Japanese filmmaker Takashi Miike, by one estimate, has signed over seventy productions since 1991; the “selected filmography” accompanying the press book for his rousing new release, “13 Assassins” settles for forty-nine entries.
The 50-year-old Miike’s madly prolific output ranges from dark, perverse horror like “Audition” and “Ichi the Killer,” to exceptionally weird comedies, to movies for kids. There’s a story that may or may not be true about a meeting he had with executives at New Line Cinema, just before the turn of the century. They wanted Miike to direct one of their urban-action mid-budget features, $20 million or so, shot in Los Angeles, with about a year turnaround. Story goes, Miike said he couldn’t work that way. What if he took the $20 million and made them seven movies? All right, then, eight movies? They were flummoxed and a worldwide audience was denied probably two fine films and five gaudy misfires.
Since the gloriously headlong samurai revenge drama “13 Assassins,” he’s made “Hara-Kiri: Death of a Samurai,” the first 3D film in competition at Cannes (and dismissed by reviewers as a disappointment) and a couple of other movies, too. “13 Assassins” is as the title advertises: a secret force of thirteen is dispatched in a suicidal attack against an irresponsible young lord and his army of men. Exceedingly violent swordplay (as well as gestures of brotherhood) ensues in the countryside and in a doomed village. The largely undifferentiated assassins are led by the great Japanese leading man Kôji Yakusho (“Babel,” “Warm Water Under A Red Bridge,” “Eureka,” and several films by Kiyoshi Kurosawa, including “Cure” and “Charisma”).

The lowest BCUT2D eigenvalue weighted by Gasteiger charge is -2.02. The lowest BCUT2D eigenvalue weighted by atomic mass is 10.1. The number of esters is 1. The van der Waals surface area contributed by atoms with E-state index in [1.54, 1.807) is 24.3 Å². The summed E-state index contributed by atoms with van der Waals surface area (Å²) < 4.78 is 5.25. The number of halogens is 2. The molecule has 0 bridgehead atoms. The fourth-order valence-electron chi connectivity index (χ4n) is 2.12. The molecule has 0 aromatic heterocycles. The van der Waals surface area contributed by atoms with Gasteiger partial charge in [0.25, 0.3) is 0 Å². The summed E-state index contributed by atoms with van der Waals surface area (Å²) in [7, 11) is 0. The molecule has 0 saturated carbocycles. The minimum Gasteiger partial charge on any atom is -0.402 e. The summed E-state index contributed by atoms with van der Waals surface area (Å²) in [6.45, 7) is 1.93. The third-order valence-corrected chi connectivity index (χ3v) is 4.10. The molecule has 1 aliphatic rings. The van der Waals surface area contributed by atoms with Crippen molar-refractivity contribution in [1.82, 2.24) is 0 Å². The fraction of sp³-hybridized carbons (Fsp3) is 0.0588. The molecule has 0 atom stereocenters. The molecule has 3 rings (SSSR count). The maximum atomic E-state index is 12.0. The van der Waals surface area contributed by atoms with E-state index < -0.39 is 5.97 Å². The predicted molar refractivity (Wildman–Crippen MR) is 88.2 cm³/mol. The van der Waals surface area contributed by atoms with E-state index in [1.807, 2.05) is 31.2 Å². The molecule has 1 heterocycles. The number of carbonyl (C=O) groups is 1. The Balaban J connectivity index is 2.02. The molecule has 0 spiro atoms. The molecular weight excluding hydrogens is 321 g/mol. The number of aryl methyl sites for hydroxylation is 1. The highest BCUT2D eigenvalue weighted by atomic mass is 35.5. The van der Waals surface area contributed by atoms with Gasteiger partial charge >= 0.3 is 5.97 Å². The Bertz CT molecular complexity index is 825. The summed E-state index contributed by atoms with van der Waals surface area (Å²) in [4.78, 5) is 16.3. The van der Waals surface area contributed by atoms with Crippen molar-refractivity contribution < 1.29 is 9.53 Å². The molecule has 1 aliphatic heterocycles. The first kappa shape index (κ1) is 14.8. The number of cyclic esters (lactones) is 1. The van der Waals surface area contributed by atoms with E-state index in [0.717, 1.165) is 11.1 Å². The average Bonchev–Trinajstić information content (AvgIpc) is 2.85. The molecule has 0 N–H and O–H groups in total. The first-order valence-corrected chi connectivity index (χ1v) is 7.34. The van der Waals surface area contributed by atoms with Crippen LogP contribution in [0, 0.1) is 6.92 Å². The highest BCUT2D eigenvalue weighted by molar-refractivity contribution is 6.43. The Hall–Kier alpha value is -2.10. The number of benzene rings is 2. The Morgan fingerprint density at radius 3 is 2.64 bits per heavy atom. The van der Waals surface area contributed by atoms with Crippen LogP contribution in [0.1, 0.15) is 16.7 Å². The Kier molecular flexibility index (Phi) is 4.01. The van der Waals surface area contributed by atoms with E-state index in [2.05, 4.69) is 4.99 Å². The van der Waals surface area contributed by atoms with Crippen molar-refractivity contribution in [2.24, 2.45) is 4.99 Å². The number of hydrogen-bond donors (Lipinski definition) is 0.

“13 Assassins” is a remake of Eiichi Kudo’s 1963 black-and-white movie, “Jûsan-nin no shikaku” (which I haven’t seen). Of remakes, Miike is quoted in the press notes, “For any film that I make, I never see similar films for reference. The most important thing about remaking a classic movie is how much you respect the original movie. I didn’t worry about putting my own mark on the remake since I respected the original film. I have never sought to impose my personality on a film. My philosophy as a director has always been to set aside my ego and just enjoy making the film.” Which is not to say that the lighter-than-air example of classic greats like “Seven Samurai” do not leave their mark on Miike’s exuberant action filmmaking: Miike’s tendency toward daffy surrealism is restricted to bits of welcome comic relief, and the exaggerations of Hong Kong-style martial arts filmmaking is largely absent.
The widescreen glories of “13 Assassins” will be footnoted by genre aficionados, but for the less-well-versed in the audience, Miike’s best moments will be sounds or image that carry a cruel beauty. The immaculate sound design includes an early act of hara-kiri communicated through the expression on the suicide’s face and the sound of the knife flashing and sluicing into his gut, followed by a high-angle shot of dark blood blooming around his toppled figure.
But it’s the relentless energy of the last forty-five minutes of the movie that lend a headlong coherence to “13 Assassins,” a massacre that leaves only the strongest and most heroic standing as dozens of men battle, leap, slash and bleed. It’s Miike’s most sustained burst of craft in memory. Extremity in the defense of Sam Peckinpah-style action filmmaking is no vice. Miike’s aphorisms about the film amuse as much as poker-faced dialogue like “He who values his life dies a dog’s death” and “Your samurai brawls are crazy fun!”: “Planning the amount of blood and violence in a film can only be decided by inevitability” is one I can’t decipher, but as the credits roll, this one tells all: “I love the act of shooting itself and I am always seeking something in which I can get absorbed. It’s like an addiction.”
“13 Assassins” opens Friday at the Music Box.
Ray Pride is Newcity’s film critic and a contributing editor to Filmmaker magazine.
His history of Chicago “Ghost Signs” in words and images will be published in Spring 2022.